The separation between fandom as a subcultural social practice and the mainstreaming of fan culture wherein “fannish values and reading practices spread across the entire viewing public” in ways supported by media corporations is noteworthy (Jenkins 2006). In the mainstreaming of fan practice, media industries use the labor of fandom, whose practices have been altered and molded, in service of another group of fans, ultimately for corporate gain. While mainstream fans might become members of fandom, as Jenkins points out, the Star Trek fan film guidelines place fans associated with fandom in the middle of a tug-of-war between corporations and mainstream fans. This tug-of-war parallels the structure of the Axanar case: where Peters might have taken advantage of other fans’ donations and engaged in copyright infringement, the corporation prepares to regift and control fan films, using the labor of one fan group to generate support for mainstream fan platforms. As Stanfill concludes about media industries appropriating fan labor, “The same corporations filing takedown requests on fan transformative works are quite willing to appropriate fan labor by monetizing those works, and they often profit from appropriating other artists who never get to count as artists” (137). In this scenario, neither Peters nor Paramount/CBS seem especially ethical. There is realized and potential exploitation on both sides.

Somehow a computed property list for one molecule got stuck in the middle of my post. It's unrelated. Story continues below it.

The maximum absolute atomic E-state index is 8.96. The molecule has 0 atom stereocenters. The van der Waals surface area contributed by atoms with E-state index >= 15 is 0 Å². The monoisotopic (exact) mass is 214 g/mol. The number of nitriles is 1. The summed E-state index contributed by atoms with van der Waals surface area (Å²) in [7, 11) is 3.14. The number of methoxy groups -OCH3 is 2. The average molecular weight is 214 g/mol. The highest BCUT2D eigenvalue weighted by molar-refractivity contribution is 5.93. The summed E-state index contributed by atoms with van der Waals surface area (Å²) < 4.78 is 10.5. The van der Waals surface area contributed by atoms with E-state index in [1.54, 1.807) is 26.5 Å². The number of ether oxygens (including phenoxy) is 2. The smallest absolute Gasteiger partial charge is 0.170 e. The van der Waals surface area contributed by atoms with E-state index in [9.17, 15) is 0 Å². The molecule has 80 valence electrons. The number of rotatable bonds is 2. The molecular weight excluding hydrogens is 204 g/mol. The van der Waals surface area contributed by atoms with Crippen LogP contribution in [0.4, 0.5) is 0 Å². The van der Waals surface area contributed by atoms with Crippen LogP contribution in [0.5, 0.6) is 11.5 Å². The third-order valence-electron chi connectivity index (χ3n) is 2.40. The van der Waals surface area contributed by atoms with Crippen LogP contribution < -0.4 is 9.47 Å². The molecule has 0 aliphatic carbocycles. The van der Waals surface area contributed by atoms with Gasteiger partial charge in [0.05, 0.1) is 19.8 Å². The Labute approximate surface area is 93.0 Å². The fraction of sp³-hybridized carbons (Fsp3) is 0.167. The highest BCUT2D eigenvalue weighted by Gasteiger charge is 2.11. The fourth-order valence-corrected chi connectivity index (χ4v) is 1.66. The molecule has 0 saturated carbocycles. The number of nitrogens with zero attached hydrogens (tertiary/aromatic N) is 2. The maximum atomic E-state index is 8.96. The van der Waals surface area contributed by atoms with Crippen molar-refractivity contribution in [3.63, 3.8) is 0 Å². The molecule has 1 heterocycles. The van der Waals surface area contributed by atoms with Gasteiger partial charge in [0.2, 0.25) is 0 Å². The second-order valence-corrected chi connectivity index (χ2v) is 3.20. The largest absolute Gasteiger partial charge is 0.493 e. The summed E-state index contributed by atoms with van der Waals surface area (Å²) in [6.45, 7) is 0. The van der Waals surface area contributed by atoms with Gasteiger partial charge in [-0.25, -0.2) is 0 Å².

Lerner, Sarah Elizabeth. 2018. “Fan Film on the Final Frontier: Axanar Productions and the Limits of Fair Use in the Digital Age.” In “The Future of Fandom,” special 10th anniversary issue, Transformative Works and Cultures, no. 28.